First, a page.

If someone is sentenced to more than 90 daily sentences for a criminal offense, an entry is made in the Federal Central Register (BZR); one is then also considered to have a criminal record.
In addition, other authorities can inspect the Federal Central Register, which is relevant, for example, when applying for naturalization.
Furthermore, the entry will be reflected in the certificate of good conduct. This means: all professions for which a certificate of good conduct is relevant or a license is required may no longer be able to be practiced. This also affects tradespeople, because with the conviction they will be considered unreliable in the sense of the Trade Regulation Act.
Recipients of social benefits in Germany, who had undeclared income in Turkey, face the additional risk of having to repay the benefits received and, in this respect, also criminal proceedings.
There is a need to act quickly in order to be faster than the tax office and to be on the safe side with an effective and thus penalty-free voluntary disclosure.
Time schedule for implementation of the Common Reporting Standard
According to the OECD list, Status of Commitments,
Stand: 17.02.2021 the exchange of information takes place for the following countries:
Anguilla, Argentina, Belgium, Bermuda, British Virgin Islands, Bulgaria, Cayman Islands, Colombia, Croatia, Cyprus, Czech Republic, Denmark, Estonia, Faroe Islands, Finland, France, Germany, Gibraltar, Greece, Guernsey, Hungary, Iceland, India, Ireland, Isle of Man, Italy, Jersey, Korea, Latvia, Liechtenstein, Lithuania, Luxembourg, Malta, Mexico, Montserrat, Netherlands, Norway, Poland, Portugal, Romania, San Marino, Seychelles, Slovak Republic, Slovenia, South Africa, Spain, Sweden, Turks and Caicos Islands, United Kingdom, Andorra, Antigua and Barbuda, Aruba, Australia, Austria, Azerbaijan, Bahamas, Bahrain, Barbados, Belize, Brazil, Brunei Darussalam, Canada, Chile, China, Cook Islands, Costa Rica, Curaçao, Dominica, Greenland, Grenada, Hong Kong (China), Indonesia, Israel, Japan, Lebanon, Macao (China), Malaysia, Marshall Islands, Mauritius, Monaco, Nauru, New Zealand, Niue, Pakistan, Panama, Qatar, Russia, St. Kitts and Nevis, Saint Lucia, Saint Vincent and the Grenadines, Samoa, Saudi Arabia, Singapore, Sint Maarten, Switzerland, Trinidad and Tobago, Turkey, United Arab Emirates, Uruguay, Vanuatu, Ghana, Kuwait, Kazakhstan, Nigeria, Oman, Peru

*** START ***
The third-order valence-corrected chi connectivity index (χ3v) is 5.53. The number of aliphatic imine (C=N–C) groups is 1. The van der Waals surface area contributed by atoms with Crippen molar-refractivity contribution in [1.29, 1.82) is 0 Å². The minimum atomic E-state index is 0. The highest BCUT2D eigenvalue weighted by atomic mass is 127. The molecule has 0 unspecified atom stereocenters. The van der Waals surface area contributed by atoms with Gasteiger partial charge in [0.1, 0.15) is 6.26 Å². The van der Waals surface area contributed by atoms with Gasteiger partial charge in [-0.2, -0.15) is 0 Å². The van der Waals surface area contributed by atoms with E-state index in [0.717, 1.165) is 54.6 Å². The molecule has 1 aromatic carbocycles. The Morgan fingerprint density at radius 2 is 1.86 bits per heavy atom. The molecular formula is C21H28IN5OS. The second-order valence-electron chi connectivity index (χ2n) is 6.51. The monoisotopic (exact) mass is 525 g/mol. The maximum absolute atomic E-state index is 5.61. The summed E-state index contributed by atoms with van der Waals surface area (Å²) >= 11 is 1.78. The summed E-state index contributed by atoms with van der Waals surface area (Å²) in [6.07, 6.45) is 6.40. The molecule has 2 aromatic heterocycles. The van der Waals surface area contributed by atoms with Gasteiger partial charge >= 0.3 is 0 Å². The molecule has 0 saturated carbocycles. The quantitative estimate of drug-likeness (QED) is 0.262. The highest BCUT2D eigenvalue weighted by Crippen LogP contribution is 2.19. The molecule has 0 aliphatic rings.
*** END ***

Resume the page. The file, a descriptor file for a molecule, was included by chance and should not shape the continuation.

Bundeszentralamt für Steuern,
Aktuelle Liste der teilnehmenden Staaten
Stand: 1. Juli 2020
Data exchange with Turkey?
Our expert advises:
Fachanwalt für Steuerrecht
Geschäftsführer der ACCONSIS
Dr. Christopher Arendt
+ 49 89 547143
or by e-mail firstname.lastname@example.org
An effective voluntary declaration to the tax office leads to an obstacle to prosecution, i.e. one can no longer be punished for the tax evasion in question.
However, whether a voluntary declaration is possible must be examined in detail in each individual case in view of the complex legal requirements.
Please do not hesitate to contact me.
I will be happy to assist you in an advisory capacity.
Interview with Dr. Christopher Arendt
Datenaustausch mit der Türkei | Steuern im Ausland | Automatischer Informationsaustausch (AIA) von Kontodaten & Bankdaten | Selbstanzeige
more ACCONSIS @youtube
Recording from 17.06.2021
Other mentions in press releases on information exchange Turkey
Türkisches Steuerschlupfloch bald dicht – das trifft Millionen Menschen in Deutschland
Schwarzgeld: “Nicht jeder muss eine Selbstanzeige abgeben” –
Was Sie mit Konten und Depots in der Türkei beachten sollten
Steuerhinterziehung: Türkei meldet ab sofort Kontodaten
Nach Zugriff von deutschen Finanzämtern auf türkische Konten: Anwalt rät Türken in Deutschland zur Selbstanzeige
Steuerfahnder bekommen Zugriff in Türkei – Millionen Menschen in Deutschland betroffen
Auch Türkei meldet bald Kontodaten
Podcast-Beitrag B5 aktuell
Münchner Wochenanzeiger, Ausgabe 07.10.2020